GO
Loading...

Disrupting Home Decor

West Elm, Crate & Barrel, and Restoration Hardware watch out. Since founding One Kings Lane in 2008, the home decor e-retailer has raised more than $110 million dollars, grown to more than 6 million users, and employs 300 people. CEO Doug Mack asserts "we're one of the fastest growing e-commerce companies ever." Key investors include Kleiner Perkins Caufield & Byers, First Round Capital, and Greylock Partners.

Vote
Vote to see results
Total Votes:

Not a Scientific Survey. Results may not total 100% due to rounding.

One Kings Lane is an online marketplace focused solely on home decor. Customers can sign up to become a member and receive daily emails about the latest curated collection of products.

Unlike traditional retail, their "shelves" change every day. One Kings Lane has about 100 merchants who work closely with dealers and designers to find items to include in their curated sales. Mack notes, "Each day, we launch up to 2,000 new products on the site to keep it fresh and interesting."

One Kings Lane's growth rate is fueled by customer loyalty. 75% of purchases are made from repeat shoppers. Mack explains they achieve this by "providing consumers fundamentally better choices on home decor products than what they can find at traditional retail."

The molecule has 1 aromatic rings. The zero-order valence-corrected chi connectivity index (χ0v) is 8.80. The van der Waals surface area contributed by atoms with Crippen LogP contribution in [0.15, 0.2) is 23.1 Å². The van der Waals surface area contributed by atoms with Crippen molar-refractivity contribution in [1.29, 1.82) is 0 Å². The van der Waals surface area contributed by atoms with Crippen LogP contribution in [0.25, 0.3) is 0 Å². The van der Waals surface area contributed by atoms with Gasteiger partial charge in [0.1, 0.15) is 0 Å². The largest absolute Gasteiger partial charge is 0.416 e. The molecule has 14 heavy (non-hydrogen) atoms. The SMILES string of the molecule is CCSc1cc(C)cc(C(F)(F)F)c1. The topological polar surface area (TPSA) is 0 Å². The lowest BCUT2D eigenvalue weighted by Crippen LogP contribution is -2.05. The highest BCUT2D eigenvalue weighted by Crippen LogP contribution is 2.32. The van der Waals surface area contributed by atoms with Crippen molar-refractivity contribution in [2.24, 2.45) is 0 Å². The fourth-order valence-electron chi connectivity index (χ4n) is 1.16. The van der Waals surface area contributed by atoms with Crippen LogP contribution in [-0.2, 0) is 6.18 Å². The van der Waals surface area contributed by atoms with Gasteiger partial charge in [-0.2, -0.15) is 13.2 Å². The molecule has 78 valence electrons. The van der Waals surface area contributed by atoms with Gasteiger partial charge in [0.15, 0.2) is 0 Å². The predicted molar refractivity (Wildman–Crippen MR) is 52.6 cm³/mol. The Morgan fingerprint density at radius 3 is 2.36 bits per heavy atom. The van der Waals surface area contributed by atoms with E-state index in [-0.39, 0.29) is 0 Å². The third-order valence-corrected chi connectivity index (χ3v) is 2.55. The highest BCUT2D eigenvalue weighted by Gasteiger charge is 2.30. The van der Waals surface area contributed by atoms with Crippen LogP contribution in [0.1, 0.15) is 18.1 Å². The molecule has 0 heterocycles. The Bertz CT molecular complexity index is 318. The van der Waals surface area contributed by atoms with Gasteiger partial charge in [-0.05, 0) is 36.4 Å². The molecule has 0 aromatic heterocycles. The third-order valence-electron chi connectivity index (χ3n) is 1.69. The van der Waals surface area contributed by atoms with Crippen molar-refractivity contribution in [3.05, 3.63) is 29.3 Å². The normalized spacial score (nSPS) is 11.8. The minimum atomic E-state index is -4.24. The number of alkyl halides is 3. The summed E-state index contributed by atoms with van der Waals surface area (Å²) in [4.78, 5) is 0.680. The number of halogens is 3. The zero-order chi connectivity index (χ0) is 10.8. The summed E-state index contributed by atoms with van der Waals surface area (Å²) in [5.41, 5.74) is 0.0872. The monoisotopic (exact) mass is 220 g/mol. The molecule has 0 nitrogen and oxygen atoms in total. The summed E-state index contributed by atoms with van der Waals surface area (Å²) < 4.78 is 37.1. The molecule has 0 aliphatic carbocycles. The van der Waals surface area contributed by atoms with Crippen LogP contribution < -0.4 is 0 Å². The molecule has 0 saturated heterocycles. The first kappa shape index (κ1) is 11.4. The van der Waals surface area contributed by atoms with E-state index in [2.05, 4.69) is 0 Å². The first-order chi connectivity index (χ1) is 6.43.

Mack is not new to the venture world. Before launching One Kings Lane, he was the CEO and Co-Founder of Scene7 and sold the company to Adobe in 2007.

Tune In: Power Lunch at 1pm ET on Wednesday January 30th

Featured

Contact Power Pitch

Owning It: Small Business

The Power Pitch

  • CNBC's "Power Lunch" is giving CEOs a chance to make a 60 second "Power Pitch" aimed to convince a panel of experts that their start-up has what it takes to succeed.

Power Lunch

  • CNBC's Tyler Mathisen, Kayla Tausche, and Morgan Brennan, looks at today's "Power Lunch" stories, including the wage fight among fast food restaurant employees, and the pot legalization debate.

  • Among those worth $5 million or more, 15 percent own private equity now, according to Spectrem Group, which is way up from 2007, with CNBC's Robert Frank.

  • Hardeep Walia, Motif Investing co-founder, says climate change, despite the naysayers, is getting worse. He advises investors on two approaches to profiting from the trend, or shorting the climate change motif.

Technology

Small Business